The First Big Game Changer: Time Management from the Inside Out
Julie Morgenstern’s Time Management from the Inside Out* is another influential book on time management that has shaped the way I get things done. I came to this book after I’d read Covey’s, and I was already familiar both with her book on organizing (it’s worth checking out if you feel overwhelmed by the task of ensuring that everything you own has a home) and her theory that one should not check emails first thing. I’ll talk more about that in a moment.
What makes Morgenstern’s book so helpful is that she talks about some of the internal hurdles we have when it comes to getting things done. Whether it’s perfectionism, or a fear of failure (or a fear of success), imposter syndrome, or general overwhelm, our mental states can create barriers to accomplishing the things on our to-do list no matter how bad we think we want to get them done.
The Right Tools Make a HUGE Difference!
She also spends some time talking about finding the system that is right for you. As I wrote in my introduction to this series of posts on getting things done, it’s really important that the system we use, planners we use, etc. fit our personalities and lifestyles. I no longer use that Palm Pilot because I’m working from home, and I’m at either my desktop computer, or I have my laptop computer. Sometimes, I use the tablet if I need something ultra-portable. Cloud-based software really makes streamlining all of that very easy. If I’m on the go, and I really have to be abreast of what’s going on in a Facebook group or I’m waiting for an important email, I have my phone equipped with apps that make tracking everything easy. But I don’t use multiple different platforms to track things. I like to have everything streamlined and in one place. Morgenstern points out that it’s really important that we use the tool and system that works best for our needs, not the tool or system that seems the flashiest or that works well for someone else. This is why taking stock of your needs, as I did in the first post, is so important.
The Importance of Knowing How you Spend Your Time
If you haven’t done a time map of how you spend your time, I strongly suggest doing one. Every time you change activities for a week, write down the time and what the activity is. There is software for tracking this online, but I found that the old-fashioned pen and paper method is best here. I tracked in 15 minute increments the first time I did this. It’s amazing how much time I thought I was using for pursuing my goals and how little time I was actually using. If you want to get fancy, note your energy levels as well and when you start to feel hungry. This is really instrumental for determining how best to organize your day in terms of what sorts of tasks you work on when. For example, I try to do all of my writing and intense editing activities when I have the most energy and I save social media marketing scheduling for times when I have lower energy or when I know I will have lots of interruptions. Doing a time audit from time can really help you see where you’re spending your time.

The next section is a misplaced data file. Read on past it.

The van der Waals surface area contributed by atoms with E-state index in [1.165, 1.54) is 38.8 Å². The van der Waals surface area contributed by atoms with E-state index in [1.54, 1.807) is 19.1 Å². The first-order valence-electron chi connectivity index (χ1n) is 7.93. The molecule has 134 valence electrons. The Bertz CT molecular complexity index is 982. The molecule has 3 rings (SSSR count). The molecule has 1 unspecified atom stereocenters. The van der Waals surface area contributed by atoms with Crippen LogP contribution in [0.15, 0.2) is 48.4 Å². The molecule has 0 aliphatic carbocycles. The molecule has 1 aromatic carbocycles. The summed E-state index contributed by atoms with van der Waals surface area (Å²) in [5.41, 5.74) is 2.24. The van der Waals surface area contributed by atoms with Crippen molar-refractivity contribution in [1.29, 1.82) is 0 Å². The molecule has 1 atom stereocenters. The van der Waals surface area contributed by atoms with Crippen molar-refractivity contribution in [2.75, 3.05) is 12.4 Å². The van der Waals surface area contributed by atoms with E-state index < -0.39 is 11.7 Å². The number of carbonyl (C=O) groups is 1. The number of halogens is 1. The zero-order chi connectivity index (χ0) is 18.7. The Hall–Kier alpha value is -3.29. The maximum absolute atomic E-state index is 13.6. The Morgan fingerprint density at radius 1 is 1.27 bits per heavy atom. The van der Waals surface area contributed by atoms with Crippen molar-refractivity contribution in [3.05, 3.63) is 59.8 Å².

I’m also going to let you in on a secret. I time a LOT of my activities. I know exactly how long it takes to write 500 words. I know how long it takes to edit a fairly polished abstract. I know how long it takes to make a single pair of earrings. I know how long certain lunch options take, how long it takes to get out of the door with 2 children under the age of 3, a teenager, and a husband. Knowing how long things take is vital to planning a day and being realistic about how many tasks you can accomplish in one day.
Don’t Check That Email First Thing!
There is a lot of great info packed into Morgenstern’s book. Like anything, I have my takeaways that I’m discussing here, and there were things that didn’t apply to me then (as a graduate student) and don’t apply to me now (as a solo entrepreneur working from a home office). The other big piece of advice that I follow most days is this one. I try to make sure I work on one big project before checking my email for the day. It is so easy to get caught up in email and have that be the only thing one does that entire day. While I like to maintain “inbox zero” (more on that coming on the next page), that’s not always possible. Some days, when there is a lot to do, I scan the email after I’ve completed my one big thing for any urgent emails/emails I need to respond to within that day/etc. and then that’s all of the processing I do with my email for that day.